Flipping synchros on a 101 was common as the synchros are grooved and relatively easy to read for wear. Taking the 5th gear synchro and flipping it into the 2nd gear hub was a "simple" procedure with the worn 2nd going into the 5th. If 2nd is really really worn, that can be risky. On 105's I wouldn't bother and put all new ones in for peace of mind.

The BBQ heats up the pressed on pieces to about 200-250F and they will slide into place with a good final thwack if you don't work fast enough.

As was said, not recommended if your mechanical aptitude is limited to oil changes and tire rotation and you don't have a manual other than a parts manual.
 

·
Registered
Joined
·
2,045 Posts
Flipping synchros on a 101 was common as the synchros are grooved and relatively easy to read for wear. Taking the 5th gear synchro and flipping it into the 2nd gear hub was a "simple" procedure with the worn 2nd going into the 5th. If 2nd is really really worn, that can be risky. On 105's I wouldn't bother and put all new ones in for peace of mind
Since you seem knowledgeable on these Alfa gearboxes, what is with these moly syncro hubs and moly syncro rings they advertise in the IAP catalogue? Are these something new and are they what you would recommend for syncro replacement in a 105 gearbox? When you speak of putting in all new ones, are you refering to hub/ring pairs? If you were going through a 105 gearbox with all good gearsets and bearings, exactly what would you replace as a matter of course besides front and rear seals?

Thanks in advance, Robert
 

·
Registered
Joined
·
7,710 Posts
Since you seem knowledgeable on these Alfa gearboxes, what is with these moly syncro hubs and moly syncro rings they advertise in the IAP catalogue? Are these something new and are they what you would recommend for syncro replacement in a 105 gearbox? When you speak of putting in all new ones, are you refering to hub/ring pairs? If you were going through a 105 gearbox with all good gearsets and bearings, exactly what would you replace as a matter of course besides front and rear seals?

Thanks in advance, Robert
The 101 rings and sliding sleeves are specific to the early gearboxes that required Dentax or straight 90 W oil to work properly and not wear prematurely. These wore prematurely because independent shops in the day would not adhere to this oil recommendation and use common multi-weight gear oil which led to grouchy gears and owners and a change in the design and materials. If the dogs won't do as you say, you adapt to the dog. These 101 parts became obsolete and the 105's on started coming with new designs which were more compliant with multi-grade oils. The new 105 type rings have a pebbly surface design as opposed to groove and are called "moly" type rings. The sleeves and rings should not be mixed from 101 to 105 and measuring wear on the sleeves is something only an expert like Alfa7 can do by eye.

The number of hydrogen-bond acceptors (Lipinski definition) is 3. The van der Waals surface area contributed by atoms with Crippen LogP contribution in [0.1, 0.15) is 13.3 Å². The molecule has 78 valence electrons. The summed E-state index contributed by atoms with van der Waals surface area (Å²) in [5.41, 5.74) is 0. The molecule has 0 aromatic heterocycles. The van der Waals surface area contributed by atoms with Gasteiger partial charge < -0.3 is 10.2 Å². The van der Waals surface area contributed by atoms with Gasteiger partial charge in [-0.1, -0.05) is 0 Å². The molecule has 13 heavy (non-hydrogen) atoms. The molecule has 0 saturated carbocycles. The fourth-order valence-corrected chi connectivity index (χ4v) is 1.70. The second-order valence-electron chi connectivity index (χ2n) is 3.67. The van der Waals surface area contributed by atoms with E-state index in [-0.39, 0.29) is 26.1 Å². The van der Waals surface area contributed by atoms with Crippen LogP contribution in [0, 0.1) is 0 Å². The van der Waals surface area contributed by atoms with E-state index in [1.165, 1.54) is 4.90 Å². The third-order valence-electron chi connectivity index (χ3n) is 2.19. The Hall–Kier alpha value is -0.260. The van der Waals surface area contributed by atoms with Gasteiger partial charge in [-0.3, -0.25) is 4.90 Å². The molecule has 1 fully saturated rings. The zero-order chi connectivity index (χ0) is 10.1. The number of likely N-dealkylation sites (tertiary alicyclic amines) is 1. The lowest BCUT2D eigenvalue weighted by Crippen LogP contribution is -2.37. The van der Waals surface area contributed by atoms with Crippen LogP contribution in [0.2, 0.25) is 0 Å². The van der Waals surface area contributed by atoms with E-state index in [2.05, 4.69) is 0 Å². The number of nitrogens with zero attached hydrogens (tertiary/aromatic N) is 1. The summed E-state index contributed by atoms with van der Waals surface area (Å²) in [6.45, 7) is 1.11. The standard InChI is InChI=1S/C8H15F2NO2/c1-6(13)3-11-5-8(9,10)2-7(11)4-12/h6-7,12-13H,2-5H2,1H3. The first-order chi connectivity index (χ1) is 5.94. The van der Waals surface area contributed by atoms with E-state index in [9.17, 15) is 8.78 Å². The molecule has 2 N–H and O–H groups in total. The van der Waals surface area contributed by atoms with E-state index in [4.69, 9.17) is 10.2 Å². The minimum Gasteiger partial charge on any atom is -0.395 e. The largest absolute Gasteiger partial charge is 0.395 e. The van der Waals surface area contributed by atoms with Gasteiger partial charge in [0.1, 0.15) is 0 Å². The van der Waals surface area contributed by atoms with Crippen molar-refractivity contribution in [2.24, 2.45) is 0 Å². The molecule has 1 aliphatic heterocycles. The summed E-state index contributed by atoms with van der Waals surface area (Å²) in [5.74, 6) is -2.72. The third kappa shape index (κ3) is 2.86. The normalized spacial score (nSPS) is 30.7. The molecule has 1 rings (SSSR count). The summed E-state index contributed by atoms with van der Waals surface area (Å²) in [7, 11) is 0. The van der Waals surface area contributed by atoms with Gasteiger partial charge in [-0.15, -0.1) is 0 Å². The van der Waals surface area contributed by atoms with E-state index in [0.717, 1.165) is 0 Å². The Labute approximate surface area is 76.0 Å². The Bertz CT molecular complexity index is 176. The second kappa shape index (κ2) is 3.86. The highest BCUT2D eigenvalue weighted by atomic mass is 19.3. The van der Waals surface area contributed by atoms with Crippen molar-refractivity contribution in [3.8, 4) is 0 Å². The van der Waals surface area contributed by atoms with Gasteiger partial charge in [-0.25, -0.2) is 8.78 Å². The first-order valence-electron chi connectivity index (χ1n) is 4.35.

If you are working on a 105 or later gear box, it just makes sense to replace all the rings and sleeves and not swap out stuff that is readily available. Purists, I'm not a purist but believe this to be true, believe the 101 box is a smidgeon smoother that a 105. In the end, the new moly rings and sleeves are the best way to go for just the satisfaction that it works. The hubs are good forever, the part the sleeve slides on with the three legs. Bearings are your choice but I have never changed them if the thing hasn't been run bone dry. I have never had to mess with anything on the layshaft. Gears like #2 can get a little testy but unless the small engaging teeth are completely rounded off to a nub caused by clashing they should be fine. I've seen some broken off, one or two but it will be fine.
 

·
Richard Jemison
Joined
·
7,376 Posts
Trans rebuild

what is with these moly syncro hubs and moly syncro rings they advertise in the IAP catalogue? Are these something new and are they what you would recommend for syncro replacement in a 105 gearbox? When you speak of putting in all new ones, are you refering to hub/ring pairs? If you were going through a 105 gearbox with all good gearsets and bearings, exactly what would you replace as a matter of course besides front and rear seals?
These are not the same quality as the original as are any of them advertised as "New OE Syncros)
If you are going to put in a Alfa transmission that has not been refreshed, pay attention to the work and proceedures involved in the R&R process as you will be re-doing the same thing the next week. They all develop the same issues, due to design and lubricants used by the factory.

If you plan to pull one apart have:
-Front and rear seals,
-Small needle bearing that fits in 4th gear (new)
-2 complete donor 4th or 5th gear syncro assemblies (complete reciever/with band and internal brake parts, and slider ring from a 5th gear donor. These will replace the one directional syncro on 1st gear and the worn one on 2nd gear.
-If a pre 1974 box have a NEW output shaft bearing & race.

Check the wear in the shift forks. If slider is loose in it replace the shift fork.

That`s the basics, 3rd gear might need a syncro band or assembly if teeth are worn.

Donor parts can be had from Larry at APE. However he Pi$$es and moans about selling complete 4th/5th syncro assemblies as he uses them in his rebuilt transmissions they sell.

I keep a pair of lightened 1st and second gears with 4th gear syncros and 5th slider ring boxed for just such projects. See pic. This one set has a 5th/rev lightened gear and seals for the post `69 bellhousing and rear.

Don`t build a trans without using Redline 75-90 NS after assembly!
 

Attachments

·
Registered
Joined
·
7,710 Posts
These are not the same quality as the original as are any of them advertised as "New OE Syncros)
If you are going to put in a Alfa transmission that has not been refreshed, pay attention to the work and proceedures involved in the R&R process as you will be re-doing the same thing the next week. They all develop the same issues, due to design and lubricants used by the factory.

If you plan to pull one apart have:
-Front and rear seals,
-Small needle bearing that fits in 4th gear (new)
-2 complete donor 4th or 5th gear syncro assemblies (complete reciever/with band and internal brake parts, and slider ring from a 5th gear donor. These will replace the one directional syncro on 1st gear and the worn one on 2nd gear.
-If a pre 1974 box have a NEW output shaft bearing & race.

Check the wear in the shift forks. If slider is loose in it replace the shift fork.

That`s the basics, 3rd gear might need a syncro band or assembly if teeth are worn.

Donor parts can be had from Larry at APE. However he Pi$$es and moans about selling complete 4th/5th syncro assemblies as he uses them in his rebuilt transmissions they sell.

I keep a pair of lightened 1st and second gears with 4th gear syncros and 5th slider ring boxed for just such projects.

Don`t build a trans without using Redline 75-90 NS after assembly!
I concur with the shift forks thing. Sorry I overlooked that. If they are worn or galled, They should be replaced. Some of the manuals show pictures, like Autobooks. and Redline is great stuff too for 105's for sure. Thanks Richard.
 
1 - 20 of 23 Posts
Top